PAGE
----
The institutional only 12-week MAS Bills have been flat the past month or two – at 4.05%.

Sharp moves in MAS Bills are a good indicator of the trend for T-Bills.

So as of now, MAS Bills are not showing any big changes in yields either way.

If you are submitting a competitive bid I do suggest taking a quick look at the latest MAS Bills pricing before you apply.

If there is a sharp move up or down – that could suggest a similar trend for T-Bills (can access it here).

Demand for T-Bills soared the previous auction – causing yields to drop to 3.87%

After the previous round of T-Bills was issued at 4.07%.

Demand for T-Bills absolutely soared after that.

A huge 58% increase in T-Bills application amounts – from $9.3 billion to $14.7 billion.

This caused a sharp drop in T-Bills cut-off yields.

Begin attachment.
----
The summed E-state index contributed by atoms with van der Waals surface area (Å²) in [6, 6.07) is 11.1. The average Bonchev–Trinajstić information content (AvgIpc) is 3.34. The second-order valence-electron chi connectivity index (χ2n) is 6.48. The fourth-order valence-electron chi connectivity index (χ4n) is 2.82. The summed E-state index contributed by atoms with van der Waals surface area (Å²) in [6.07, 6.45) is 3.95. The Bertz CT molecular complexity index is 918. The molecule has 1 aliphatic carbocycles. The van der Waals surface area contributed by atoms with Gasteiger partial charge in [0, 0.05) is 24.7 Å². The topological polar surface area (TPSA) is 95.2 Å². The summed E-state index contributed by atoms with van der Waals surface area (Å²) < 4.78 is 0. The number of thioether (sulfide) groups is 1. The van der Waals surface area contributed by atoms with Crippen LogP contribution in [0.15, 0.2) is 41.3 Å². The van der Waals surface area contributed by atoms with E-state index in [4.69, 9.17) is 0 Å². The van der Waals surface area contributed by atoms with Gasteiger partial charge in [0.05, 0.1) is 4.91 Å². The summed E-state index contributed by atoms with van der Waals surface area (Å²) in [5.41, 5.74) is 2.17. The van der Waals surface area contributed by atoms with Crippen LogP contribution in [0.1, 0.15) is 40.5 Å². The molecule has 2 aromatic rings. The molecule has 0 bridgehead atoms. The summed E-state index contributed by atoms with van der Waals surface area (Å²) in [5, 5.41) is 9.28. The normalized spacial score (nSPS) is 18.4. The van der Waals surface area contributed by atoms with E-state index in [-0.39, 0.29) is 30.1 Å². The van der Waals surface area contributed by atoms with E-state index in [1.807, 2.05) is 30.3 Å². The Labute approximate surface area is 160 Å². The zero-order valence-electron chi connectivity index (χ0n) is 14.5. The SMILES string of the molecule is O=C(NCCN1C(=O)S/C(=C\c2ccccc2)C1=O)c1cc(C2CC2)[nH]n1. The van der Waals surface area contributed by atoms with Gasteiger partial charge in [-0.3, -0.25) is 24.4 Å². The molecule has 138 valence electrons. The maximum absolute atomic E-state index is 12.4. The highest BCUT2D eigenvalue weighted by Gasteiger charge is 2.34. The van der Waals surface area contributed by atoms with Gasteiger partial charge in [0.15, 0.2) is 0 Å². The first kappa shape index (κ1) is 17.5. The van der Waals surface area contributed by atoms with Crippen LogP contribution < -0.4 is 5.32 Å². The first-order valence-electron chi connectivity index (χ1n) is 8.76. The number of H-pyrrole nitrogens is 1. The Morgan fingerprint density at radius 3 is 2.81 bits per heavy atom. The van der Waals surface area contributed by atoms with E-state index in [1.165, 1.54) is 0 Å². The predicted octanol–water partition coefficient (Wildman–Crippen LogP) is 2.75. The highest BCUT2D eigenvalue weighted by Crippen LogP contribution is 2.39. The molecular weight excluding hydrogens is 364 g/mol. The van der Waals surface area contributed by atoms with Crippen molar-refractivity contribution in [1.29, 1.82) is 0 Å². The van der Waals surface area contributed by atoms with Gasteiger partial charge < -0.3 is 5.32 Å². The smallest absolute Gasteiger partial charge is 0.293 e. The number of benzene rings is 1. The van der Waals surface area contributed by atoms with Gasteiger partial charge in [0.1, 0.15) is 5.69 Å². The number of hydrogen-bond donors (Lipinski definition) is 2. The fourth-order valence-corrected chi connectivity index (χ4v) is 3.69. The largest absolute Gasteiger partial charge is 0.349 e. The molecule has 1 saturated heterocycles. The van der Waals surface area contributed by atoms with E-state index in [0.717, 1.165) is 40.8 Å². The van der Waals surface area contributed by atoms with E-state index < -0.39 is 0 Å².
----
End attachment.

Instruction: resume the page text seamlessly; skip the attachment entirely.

From 4.07% to 3.87%:

Will demand for T-Bills stay high?

Given that demand for T-Bills was so high.

To the point where non-competitive bids only saw 68% allotment.

It looks like we’ll see investors who didn’t get their allotment the previous auction try their hand for this auction.

So you may see demand stay elevated.

Median Yield – Average Yield narrowed – more “lowballers”?

To illustrate what this is:

Imagine you have 100 bids.

The median yield, is if you arrange all the bids from small to high, and take the yield of the 50th bid.

While average yield, is adding up the yields of all 100 bids and dividing by 100.

So average yields are skewed by lowball bids, while median yields are not.

To put it simply – the bigger the spread between the median yield and average yield, the more “low-ballers”.

And interestingly you can see how despite demand for T-Bills increased massively the last auction.